Authors: Trezza Azzopardi
Also by Trezza Azzopardi
the hiding place
I’m not infirm, you know: I am my grandfather’s age. That’s not so old. And the girl didn’t frighten me; she just took me by
surprise. I don’t know how long I lay there. I only heard her, first. The door at the front of the house was stiff; you had to put all your weight on it, come winter, just to shift it an
inch. It groaned if anyone came in. The girl made it groan. It was quiet for a bit, then there was a soft sound, footsteps, someone on the stairs. She came up careful over the broken treads. I
wasn’t afraid: there was nothing to steal. There was nothing anyone would want. Mine wasn’t a house with a TV set or a video player, there was no computer, no jewellery in boxes, no
money. All it had was empty rooms, and me. And it wasn’t even my house. None of this mattered to her. She was looking for something else entirely, but I didn’t know it then; I only
heard her as she came.
I’d settled for the night in the corner of what used to be the front bedroom, tucked myself in next to the alcove where it was warmer. The girl stopped at the doorway, then went over to
the fireplace, holding her hands out for a minute in front of the heat. I thought maybe she hadn’t seen me; unless you were looking, I’d be easy to miss. I watched her slip across to
the far end of the room. On the wall, her shadow was giant. From the corner, she studied me. The fire died down and I kept still. I wasn’t afraid, then; she could please herself, is what I
thought. She’s only a girl, and not the first I’d seen on the streets. She did nothing for a while, just stood there. The wind was butting at the glass, but she didn’t shift. She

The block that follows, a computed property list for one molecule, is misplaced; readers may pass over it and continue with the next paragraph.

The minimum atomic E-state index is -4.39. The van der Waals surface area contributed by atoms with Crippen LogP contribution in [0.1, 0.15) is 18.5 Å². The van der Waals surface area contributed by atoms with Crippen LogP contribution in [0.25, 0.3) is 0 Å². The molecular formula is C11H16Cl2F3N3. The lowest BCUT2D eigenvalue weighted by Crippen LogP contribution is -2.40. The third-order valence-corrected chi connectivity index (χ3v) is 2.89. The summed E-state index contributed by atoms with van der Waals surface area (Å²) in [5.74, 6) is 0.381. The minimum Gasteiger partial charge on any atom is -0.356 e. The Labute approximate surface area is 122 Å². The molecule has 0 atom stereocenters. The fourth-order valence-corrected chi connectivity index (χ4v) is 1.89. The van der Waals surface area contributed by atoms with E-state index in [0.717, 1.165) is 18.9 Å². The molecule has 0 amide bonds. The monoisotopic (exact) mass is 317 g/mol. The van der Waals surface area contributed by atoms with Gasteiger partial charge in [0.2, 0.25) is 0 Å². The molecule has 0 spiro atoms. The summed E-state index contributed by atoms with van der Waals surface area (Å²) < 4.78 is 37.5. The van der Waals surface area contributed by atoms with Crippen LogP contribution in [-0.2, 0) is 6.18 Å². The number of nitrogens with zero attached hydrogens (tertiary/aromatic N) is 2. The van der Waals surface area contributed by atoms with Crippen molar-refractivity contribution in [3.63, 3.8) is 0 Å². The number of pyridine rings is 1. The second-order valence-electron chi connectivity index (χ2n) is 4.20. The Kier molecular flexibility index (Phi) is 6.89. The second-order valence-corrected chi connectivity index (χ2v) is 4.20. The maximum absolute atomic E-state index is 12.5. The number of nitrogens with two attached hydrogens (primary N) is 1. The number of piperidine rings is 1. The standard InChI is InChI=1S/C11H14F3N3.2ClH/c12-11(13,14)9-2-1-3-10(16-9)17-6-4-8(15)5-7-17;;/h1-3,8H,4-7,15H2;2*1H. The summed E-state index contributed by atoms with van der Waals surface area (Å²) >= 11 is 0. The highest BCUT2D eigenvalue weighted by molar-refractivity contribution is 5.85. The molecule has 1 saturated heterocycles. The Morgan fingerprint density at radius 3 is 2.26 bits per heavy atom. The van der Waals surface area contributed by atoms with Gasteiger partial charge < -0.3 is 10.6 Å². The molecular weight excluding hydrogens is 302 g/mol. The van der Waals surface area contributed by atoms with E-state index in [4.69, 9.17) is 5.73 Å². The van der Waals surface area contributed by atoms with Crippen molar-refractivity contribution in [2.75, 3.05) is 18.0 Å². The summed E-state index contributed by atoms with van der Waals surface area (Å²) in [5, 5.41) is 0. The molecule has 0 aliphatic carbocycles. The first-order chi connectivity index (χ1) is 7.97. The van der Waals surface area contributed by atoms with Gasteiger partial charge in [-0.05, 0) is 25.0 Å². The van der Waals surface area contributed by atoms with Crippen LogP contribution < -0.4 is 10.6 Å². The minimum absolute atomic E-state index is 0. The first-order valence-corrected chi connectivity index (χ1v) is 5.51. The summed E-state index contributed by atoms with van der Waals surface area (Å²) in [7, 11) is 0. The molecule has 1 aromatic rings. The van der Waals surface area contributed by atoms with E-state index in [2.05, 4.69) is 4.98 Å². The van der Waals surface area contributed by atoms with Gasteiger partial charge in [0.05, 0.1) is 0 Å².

was black in the darkness, and when she finally moved, it was a creeping thing she did: slowly, slowly, feeling her way over to where I lay. I thought she wouldn’t take any notice of me. I
was wrong. I closed my eyes and kept still, like a mouse in the shadow of a cat.
The next thing I knew, her hands were on my face. I couldn’t look; I was playing dead, and she was so quick, running her fingers over my head, under my chin, along my neck.
And just as quick, she was away, jumping the treads at the bottom of the stairs, shrieking like a firework as she landed. I could feel my heart, like a bird, trapped in its cage, banging at my
ribs. She wasn’t out. She was in the hall. She was moving through the back of the house. A shunt of sash, a blast of air: she was gone.
I stayed quite still. I think I was in shock. The day came up and showed me an empty room, a dead fire, a blue morning. All that I had left was the plastic bag with the face on it. I kept it in
my inside pocket, next to my heart. She didn’t get that.
It’s only another loss; it’s not as if I’ve been harmed. I’d like to say she didn’t touch a hair on my head, but that would be a lie.
I’ll take my time. It won’t do to miss things out. I’m sure I’d never seen her before: names won’t stay with me, but a face is my prisoner for